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1.1 Diane the Consultant
Three years ago Diane started her own consulting business. She has been so successful that she now has several people working for her and many clients. Their consulting work included advising on how to set up corporate intranets, designing database management systems, and advising about security.
Presently she is designing a database management system for the personnel office of a medium-sized company. Diane has involved the client in the design process, informing the CEO, the director of computing, and the director of personnel about the progress of the system. It is now time to make decisions about the kind and degree of security to build into the system. Diane has described several options to the client. Because the system is going to cost more than they planned, the client has decided to opt for a less secure system. She believes the information they will be storing is highly sensitive. It will include performance evaluations, medical records for filing insurance claims, salaries, and so forth. With weak security, employees working on client machines may be able to devise ways to access this data. It also creates the possibility of on-line access from hackers. Diane feels strongly that the system should be more secure. She has tried several times to explain the risks and justify the expense, but the CEO, director of computing and director of personnel all agree that less security will be sufficient. What should she do? Should she refuse to build the system as they request?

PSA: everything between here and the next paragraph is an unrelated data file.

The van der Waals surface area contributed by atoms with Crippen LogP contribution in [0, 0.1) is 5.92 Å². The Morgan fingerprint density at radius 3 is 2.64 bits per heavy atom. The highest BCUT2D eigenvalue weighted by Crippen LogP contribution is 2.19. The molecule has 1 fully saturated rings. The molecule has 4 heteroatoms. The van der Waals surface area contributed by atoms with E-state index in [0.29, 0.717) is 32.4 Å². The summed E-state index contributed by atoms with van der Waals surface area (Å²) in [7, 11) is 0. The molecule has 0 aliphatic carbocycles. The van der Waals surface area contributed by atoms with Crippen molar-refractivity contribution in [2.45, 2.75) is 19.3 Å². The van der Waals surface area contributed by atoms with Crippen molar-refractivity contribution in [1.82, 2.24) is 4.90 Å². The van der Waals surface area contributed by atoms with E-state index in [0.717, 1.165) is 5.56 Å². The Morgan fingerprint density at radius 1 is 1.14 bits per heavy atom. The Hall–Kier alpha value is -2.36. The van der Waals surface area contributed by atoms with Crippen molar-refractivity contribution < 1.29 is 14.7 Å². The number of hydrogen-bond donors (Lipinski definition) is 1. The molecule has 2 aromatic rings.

1.2 Max in the State Government Department
Max works in a state government department that administers remedial programs for alcoholism and drug abuse. It maintains a large database of information on the clients who use their services. Some of the data files contain the names and addresses of clients.
Max has been asked to take a look at the track records of the treatment programs. Higher management want performance data to help decide what programs to keep, what to improve and what to discontinue. Max is to put together a report that contains the number of clients seen in each program each month for the past five years, length of each client’s treatment, number of clients who return after completion of a program, criminal histories of clients, and so on. In order to put together this report, Max has been given access to all files in the agency’s mainframe computer. After assembling the data into a file that includes the clients’ names, he downloads it to the computer in his office.
Under pressure to get the report finished by the deadline, Max decides he will have to work at home over the weekend in order to finish on time. He copies the data onto a USB memory stick and takes it home. After finishing the report he leaves the USB stick at home and forgets about it.